State of Washington v. James Austin Yancey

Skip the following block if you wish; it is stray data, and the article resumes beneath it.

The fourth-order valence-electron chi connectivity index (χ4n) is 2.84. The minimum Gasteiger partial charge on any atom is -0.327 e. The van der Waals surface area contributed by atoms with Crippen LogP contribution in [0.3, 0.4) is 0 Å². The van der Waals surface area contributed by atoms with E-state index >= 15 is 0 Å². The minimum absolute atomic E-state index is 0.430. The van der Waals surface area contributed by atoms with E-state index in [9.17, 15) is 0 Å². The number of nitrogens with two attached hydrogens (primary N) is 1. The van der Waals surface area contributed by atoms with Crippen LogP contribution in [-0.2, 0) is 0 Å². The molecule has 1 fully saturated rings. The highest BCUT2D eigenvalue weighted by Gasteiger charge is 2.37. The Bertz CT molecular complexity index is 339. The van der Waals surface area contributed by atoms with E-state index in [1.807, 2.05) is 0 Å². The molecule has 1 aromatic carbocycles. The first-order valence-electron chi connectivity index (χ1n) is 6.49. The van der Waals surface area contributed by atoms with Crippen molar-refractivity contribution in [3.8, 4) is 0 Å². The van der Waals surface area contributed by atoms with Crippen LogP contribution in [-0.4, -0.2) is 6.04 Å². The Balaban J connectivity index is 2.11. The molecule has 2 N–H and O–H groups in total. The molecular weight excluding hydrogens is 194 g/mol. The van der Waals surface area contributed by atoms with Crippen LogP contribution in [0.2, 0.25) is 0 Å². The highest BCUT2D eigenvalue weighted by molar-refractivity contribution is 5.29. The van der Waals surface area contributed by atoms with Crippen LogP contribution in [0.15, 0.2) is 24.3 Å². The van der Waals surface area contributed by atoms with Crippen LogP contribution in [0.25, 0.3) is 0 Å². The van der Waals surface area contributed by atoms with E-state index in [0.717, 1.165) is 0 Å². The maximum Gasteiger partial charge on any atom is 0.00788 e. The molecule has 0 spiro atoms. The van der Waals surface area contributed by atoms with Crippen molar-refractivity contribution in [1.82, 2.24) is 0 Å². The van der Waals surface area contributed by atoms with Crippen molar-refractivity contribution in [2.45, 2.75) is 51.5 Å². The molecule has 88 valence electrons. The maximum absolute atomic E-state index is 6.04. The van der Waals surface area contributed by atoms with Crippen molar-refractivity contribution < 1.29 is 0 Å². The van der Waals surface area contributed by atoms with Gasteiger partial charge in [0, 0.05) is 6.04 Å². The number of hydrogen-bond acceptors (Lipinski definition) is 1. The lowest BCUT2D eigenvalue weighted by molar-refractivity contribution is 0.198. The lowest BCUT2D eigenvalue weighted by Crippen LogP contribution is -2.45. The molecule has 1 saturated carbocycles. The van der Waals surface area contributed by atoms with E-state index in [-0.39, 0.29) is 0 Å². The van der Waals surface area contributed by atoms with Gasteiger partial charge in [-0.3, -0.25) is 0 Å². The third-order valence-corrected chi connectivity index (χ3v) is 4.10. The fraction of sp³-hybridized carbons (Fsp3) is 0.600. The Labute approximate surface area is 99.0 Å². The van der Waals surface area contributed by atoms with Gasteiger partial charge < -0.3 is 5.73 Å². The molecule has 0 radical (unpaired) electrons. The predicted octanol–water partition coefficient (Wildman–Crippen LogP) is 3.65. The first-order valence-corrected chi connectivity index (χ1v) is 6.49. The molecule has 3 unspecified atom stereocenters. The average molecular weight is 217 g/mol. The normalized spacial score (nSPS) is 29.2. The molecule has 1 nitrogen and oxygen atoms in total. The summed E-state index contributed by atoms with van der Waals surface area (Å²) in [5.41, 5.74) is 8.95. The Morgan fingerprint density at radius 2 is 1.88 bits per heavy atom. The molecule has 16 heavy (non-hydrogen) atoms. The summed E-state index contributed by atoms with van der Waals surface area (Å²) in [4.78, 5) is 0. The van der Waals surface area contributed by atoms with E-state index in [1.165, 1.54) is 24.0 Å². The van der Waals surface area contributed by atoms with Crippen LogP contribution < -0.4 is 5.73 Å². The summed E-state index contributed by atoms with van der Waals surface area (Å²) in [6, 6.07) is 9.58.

FILED MAY 24, 2018 In the Office of the Clerk of Court WA State Court of Appeals, Division III IN THE COURT OF APPEALS OF THE STATE OF WASHINGTON DIVISION THREE STATE OF WASHINGTON, ) ) No. 35216-1-III Appellant, ) ) v. ) ) JAMES AUSTIN YANCEY, ) PUBLISHED OPINION ) Respondent. ) FEARING, J. — The State appeals from the sentencing court’s grant of James Yancey’s request of a residential drug offender alternative sentence (DOSA). We remand for further consideration by the sentencing court of the sentencing alternative. FACTS James Yancey sold suboxone strips, for which he held a prescription, to a confidential informant. A day later, Yancey repeated his misconduct. No. 35216-1-III State v. Yancey PROCEDURE The State of Washington charged James Yancey with two counts of delivering a controlled substance, each with a sentence enhancement of selling within one thousand feet of a school bus stop. Yancey pled guilty to both counts and the enhancements. During the sentencing process, James Yancey sought a residential drug offender sentencing alternative. The State registered its opposition and argued that Yancey lacked eligibility for a residential DOSA due to a high standard range. RCW 9.94A.525(1) states that convictions entered or sentenced on the same date as the conviction, for which the sentencing court computes the offender score, shall be deemed “other current offenses” within the meaning of RCW 9.94A.589. Therefore, Yancey accrued an offender score of only one despite pleading guilty to two counts. The standard range for each charge was twelve to twenty months. The school zone enhancement added twenty-four months to the range, raising the total standard range to thirty-six to forty-four months. Under a Washington statute, an offender loses eligibility for a residential DOSA if the midpoint of his standard range exceeds twenty-four months. James Yancey argued before the sentencing court that a judge may waive imposition of school zone enhancements if the defendant is otherwise eligible for a sentencing alternative. In a declaration submitted with the brief, defense counsel averred that he had attended court sessions where prosecutors removed enhancements on drug delivery cases involving methamphetamine so that the defendant might qualify for a 2 No. 35216-1-III State v. Yancey residential DOSA. The State of Washington responded by arguing that Yancey lacked eligibility for the sentencing alternative because the mid-point of Yancey’s standard range exceeded twenty-four months. The trial court granted Yancey’s request for the residential DOSA. LAW AND ANALYSIS DOSA Sentence The State of Washington appeals James Yancey’s residential DOSA sentence. RCW 9.94A.660, a section of the historic Sentencing Reform Act of 1981, chapter 9.94A RCW, allows alternative sentences for drug offenders. State v. Grayson, 154 Wn.2d 333, 337, 111 P.3d 1183 (2005). The statute reads, in part: (1) An offender is eligible for the special drug offender sentencing alternative if: (a) The offender is convicted of a felony that is not a violent offense or sex offense and the violation does not involve a sentence enhancement under RCW 9.94A.533(3) or (4); (b) The offender is ...

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